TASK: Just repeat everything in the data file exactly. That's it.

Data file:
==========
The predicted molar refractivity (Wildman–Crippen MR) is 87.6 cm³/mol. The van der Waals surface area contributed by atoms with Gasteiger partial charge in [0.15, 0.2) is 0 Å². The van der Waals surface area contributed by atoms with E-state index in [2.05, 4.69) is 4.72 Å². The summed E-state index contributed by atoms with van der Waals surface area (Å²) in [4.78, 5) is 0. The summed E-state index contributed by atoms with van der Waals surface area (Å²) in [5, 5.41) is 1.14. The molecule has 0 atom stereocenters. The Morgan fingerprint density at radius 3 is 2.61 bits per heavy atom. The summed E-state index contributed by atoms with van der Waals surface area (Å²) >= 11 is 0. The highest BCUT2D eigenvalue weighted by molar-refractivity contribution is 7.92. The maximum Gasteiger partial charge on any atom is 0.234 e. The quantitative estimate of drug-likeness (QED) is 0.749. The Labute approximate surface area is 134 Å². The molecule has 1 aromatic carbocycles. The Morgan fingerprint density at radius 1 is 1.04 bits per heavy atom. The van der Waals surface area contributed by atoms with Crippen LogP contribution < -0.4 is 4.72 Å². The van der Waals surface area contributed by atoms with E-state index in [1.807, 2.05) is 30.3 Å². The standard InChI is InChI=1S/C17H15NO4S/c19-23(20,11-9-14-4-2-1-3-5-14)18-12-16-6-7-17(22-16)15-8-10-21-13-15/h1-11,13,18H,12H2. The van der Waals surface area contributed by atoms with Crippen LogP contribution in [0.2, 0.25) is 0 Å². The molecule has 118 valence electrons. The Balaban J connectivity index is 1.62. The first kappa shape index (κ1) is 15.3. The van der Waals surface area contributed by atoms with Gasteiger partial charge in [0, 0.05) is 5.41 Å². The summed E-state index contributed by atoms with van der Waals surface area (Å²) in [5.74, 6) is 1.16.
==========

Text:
The predicted molar refractivity (Wildman–Crippen MR) is 87.6 cm³/mol. The van der Waals surface area contributed by atoms with Gasteiger partial charge in [0.15, 0.2) is 0 Å². The van der Waals surface area contributed by atoms with E-state index in [2.05, 4.69) is 4.72 Å². The summed E-state index contributed by atoms with van der Waals surface area (Å²) in [4.78, 5) is 0. The summed E-state index contributed by atoms with van der Waals surface area (Å²) in [5, 5.41) is 1.14. The molecule has 0 atom stereocenters. The Morgan fingerprint density at radius 3 is 2.61 bits per heavy atom. The summed E-state index contributed by atoms with van der Waals surface area (Å²) >= 11 is 0. The highest BCUT2D eigenvalue weighted by molar-refractivity contribution is 7.92. The maximum Gasteiger partial charge on any atom is 0.234 e. The quantitative estimate of drug-likeness (QED) is 0.749. The Labute approximate surface area is 134 Å². The molecule has 1 aromatic carbocycles. The Morgan fingerprint density at radius 1 is 1.04 bits per heavy atom. The van der Waals surface area contributed by atoms with Crippen LogP contribution < -0.4 is 4.72 Å². The van der Waals surface area contributed by atoms with E-state index in [1.807, 2.05) is 30.3 Å². The standard InChI is InChI=1S/C17H15NO4S/c19-23(20,11-9-14-4-2-1-3-5-14)18-12-16-6-7-17(22-16)15-8-10-21-13-15/h1-11,13,18H,12H2. The van der Waals surface area contributed by atoms with Crippen LogP contribution in [0.2, 0.25) is 0 Å². The molecule has 118 valence electrons. The Balaban J connectivity index is 1.62. The first kappa shape index (κ1) is 15.3. The van der Waals surface area contributed by atoms with Gasteiger partial charge in [0, 0.05) is 5.41 Å². The summed E-state index contributed by atoms with van der Waals surface area (Å²) in [5.74, 6) is 1.16.